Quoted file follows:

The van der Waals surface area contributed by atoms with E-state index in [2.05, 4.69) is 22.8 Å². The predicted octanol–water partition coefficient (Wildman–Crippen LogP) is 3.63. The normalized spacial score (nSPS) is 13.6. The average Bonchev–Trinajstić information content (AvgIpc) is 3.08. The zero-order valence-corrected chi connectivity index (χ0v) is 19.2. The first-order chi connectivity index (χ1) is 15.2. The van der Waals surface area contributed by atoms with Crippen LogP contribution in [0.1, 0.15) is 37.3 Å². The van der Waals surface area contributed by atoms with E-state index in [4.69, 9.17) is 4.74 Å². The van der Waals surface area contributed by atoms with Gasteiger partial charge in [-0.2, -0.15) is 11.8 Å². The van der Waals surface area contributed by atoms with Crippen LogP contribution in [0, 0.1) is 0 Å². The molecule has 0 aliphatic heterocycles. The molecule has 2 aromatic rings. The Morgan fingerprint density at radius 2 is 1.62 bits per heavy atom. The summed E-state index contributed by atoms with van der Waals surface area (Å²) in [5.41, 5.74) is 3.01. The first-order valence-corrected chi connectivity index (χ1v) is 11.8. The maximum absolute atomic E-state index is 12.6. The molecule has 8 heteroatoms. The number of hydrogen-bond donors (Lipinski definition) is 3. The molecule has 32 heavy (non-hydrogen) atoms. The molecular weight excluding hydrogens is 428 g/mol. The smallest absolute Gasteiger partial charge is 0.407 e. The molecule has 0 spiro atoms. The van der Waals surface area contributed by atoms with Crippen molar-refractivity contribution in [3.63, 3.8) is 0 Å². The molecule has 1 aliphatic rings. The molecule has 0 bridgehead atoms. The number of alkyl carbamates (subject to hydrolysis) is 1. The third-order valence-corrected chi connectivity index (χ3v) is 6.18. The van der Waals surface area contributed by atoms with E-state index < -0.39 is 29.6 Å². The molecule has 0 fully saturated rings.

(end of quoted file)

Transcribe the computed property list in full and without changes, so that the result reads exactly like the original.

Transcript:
The van der Waals surface area contributed by atoms with E-state index in [2.05, 4.69) is 22.8 Å². The predicted octanol–water partition coefficient (Wildman–Crippen LogP) is 3.63. The normalized spacial score (nSPS) is 13.6. The average Bonchev–Trinajstić information content (AvgIpc) is 3.08. The zero-order valence-corrected chi connectivity index (χ0v) is 19.2. The first-order chi connectivity index (χ1) is 15.2. The van der Waals surface area contributed by atoms with Crippen LogP contribution in [0.1, 0.15) is 37.3 Å². The van der Waals surface area contributed by atoms with E-state index in [4.69, 9.17) is 4.74 Å². The van der Waals surface area contributed by atoms with Gasteiger partial charge in [-0.2, -0.15) is 11.8 Å². The van der Waals surface area contributed by atoms with Crippen LogP contribution in [0, 0.1) is 0 Å². The molecule has 0 aliphatic heterocycles. The molecule has 2 aromatic rings. The Morgan fingerprint density at radius 2 is 1.62 bits per heavy atom. The summed E-state index contributed by atoms with van der Waals surface area (Å²) in [5.41, 5.74) is 3.01. The first-order valence-corrected chi connectivity index (χ1v) is 11.8. The maximum absolute atomic E-state index is 12.6. The molecule has 8 heteroatoms. The number of hydrogen-bond donors (Lipinski definition) is 3. The molecule has 32 heavy (non-hydrogen) atoms. The molecular weight excluding hydrogens is 428 g/mol. The smallest absolute Gasteiger partial charge is 0.407 e. The molecule has 0 spiro atoms. The van der Waals surface area contributed by atoms with Crippen molar-refractivity contribution in [3.63, 3.8) is 0 Å². The molecule has 1 aliphatic rings. The molecule has 0 bridgehead atoms. The number of alkyl carbamates (subject to hydrolysis) is 1. The third-order valence-corrected chi connectivity index (χ3v) is 6.18. The van der Waals surface area contributed by atoms with E-state index < -0.39 is 29.6 Å². The molecule has 0 fully saturated rings.